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12.11 Methods

Java methods are mapped directly into C++ methods. The header files generated by gcjh include the appropriate method definitions. Basically, the generated methods have the same names and corresponding types as the Java methods, and are called in the natural manner.

12.11.1 Overloading

Both Java and C++ provide method overloading, where multiple methods in a class have the same name, and the correct one is chosen (at compile time) depending on the argument types. The rules for choosing the correct method are (as expected) more complicated in C++ than in Java, but given a set of overloaded methods generated by gcjh the C++ compiler will choose the expected one.

Common assemblers and linkers are not aware of C++ overloading, so the standard implementation strategy is to encode the parameter types of a method into its assembly-level name. This encoding is called mangling, and the encoded name is the mangled name. The same mechanism is used to implement Java overloading. For C++/Java interoperability, it is important that both the Java and C++ compilers use the same encoding scheme.

12.11.2 Static methods

Static Java methods are invoked in CNI using the standard C++ syntax, using the :: operator rather than the . operator.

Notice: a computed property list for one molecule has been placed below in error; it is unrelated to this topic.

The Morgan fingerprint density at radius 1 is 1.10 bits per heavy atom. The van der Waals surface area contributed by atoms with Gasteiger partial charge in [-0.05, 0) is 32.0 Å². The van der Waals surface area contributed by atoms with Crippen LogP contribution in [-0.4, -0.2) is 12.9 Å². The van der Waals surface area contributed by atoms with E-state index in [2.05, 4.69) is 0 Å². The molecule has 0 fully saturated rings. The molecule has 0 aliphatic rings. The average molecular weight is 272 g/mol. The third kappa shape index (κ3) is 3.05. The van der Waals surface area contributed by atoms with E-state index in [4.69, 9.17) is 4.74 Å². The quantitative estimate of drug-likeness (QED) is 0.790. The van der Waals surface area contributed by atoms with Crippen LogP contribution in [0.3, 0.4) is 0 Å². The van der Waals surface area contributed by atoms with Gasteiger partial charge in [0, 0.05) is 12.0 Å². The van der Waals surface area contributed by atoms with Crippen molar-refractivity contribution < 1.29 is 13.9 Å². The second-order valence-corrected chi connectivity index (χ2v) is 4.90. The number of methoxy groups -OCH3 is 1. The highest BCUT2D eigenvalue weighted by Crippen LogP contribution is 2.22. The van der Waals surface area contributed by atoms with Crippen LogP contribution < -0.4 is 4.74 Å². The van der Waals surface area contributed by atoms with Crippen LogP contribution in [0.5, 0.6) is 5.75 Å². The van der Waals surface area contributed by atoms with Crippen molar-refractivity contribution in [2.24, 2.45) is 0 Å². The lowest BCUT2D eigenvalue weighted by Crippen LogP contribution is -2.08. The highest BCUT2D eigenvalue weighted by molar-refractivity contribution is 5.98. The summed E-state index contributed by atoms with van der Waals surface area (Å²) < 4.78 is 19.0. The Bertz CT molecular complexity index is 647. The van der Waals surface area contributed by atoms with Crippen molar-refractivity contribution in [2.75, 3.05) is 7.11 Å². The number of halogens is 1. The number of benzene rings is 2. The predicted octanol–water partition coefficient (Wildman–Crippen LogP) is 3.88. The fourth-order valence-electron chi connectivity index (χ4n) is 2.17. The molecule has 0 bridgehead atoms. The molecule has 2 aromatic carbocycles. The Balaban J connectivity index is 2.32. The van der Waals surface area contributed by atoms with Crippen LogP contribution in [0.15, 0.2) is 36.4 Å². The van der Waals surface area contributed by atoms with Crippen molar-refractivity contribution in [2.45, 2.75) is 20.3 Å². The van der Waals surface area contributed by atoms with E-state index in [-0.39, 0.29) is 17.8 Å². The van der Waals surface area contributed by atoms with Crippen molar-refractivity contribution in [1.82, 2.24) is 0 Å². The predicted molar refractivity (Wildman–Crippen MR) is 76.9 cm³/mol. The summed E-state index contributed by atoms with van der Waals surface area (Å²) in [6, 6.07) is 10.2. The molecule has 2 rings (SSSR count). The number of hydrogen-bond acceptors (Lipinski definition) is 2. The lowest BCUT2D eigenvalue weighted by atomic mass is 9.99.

For example:

     jint i = java::lang::Math::round((jfloat) 2.3);

C++ method definition syntax is used to define a static native method. For example:

     #include <java/lang/Integer>
     java::lang::Integer::getInteger(jstring str)

12.11.3 Object Constructors

Constructors are called implicitly as part of object allocation using the new operator.

For example:

     java::lang::Integer *x = new java::lang::Integer(234);

Java does not allow a constructor to be a native method. This limitation can be coded round however because a constructor can call a native method.

12.11.4 Instance methods

Calling a Java instance method from a C++ CNI method is done using the standard C++ syntax, e.g.:

     // First create the Java object.
     java::lang::Integer *x = new java::lang::Integer(234);
     // Now call a method.
     jint prim_value = x->intValue();
     if (x->longValue == 0)

Defining a Java native instance method is also done the natural way:

     #include <java/lang/Integer.h>
       return (jdouble) value;

12.11.5 Interface methods

In Java you can call a method using an interface reference. This is supported, but not completely. See Interfaces.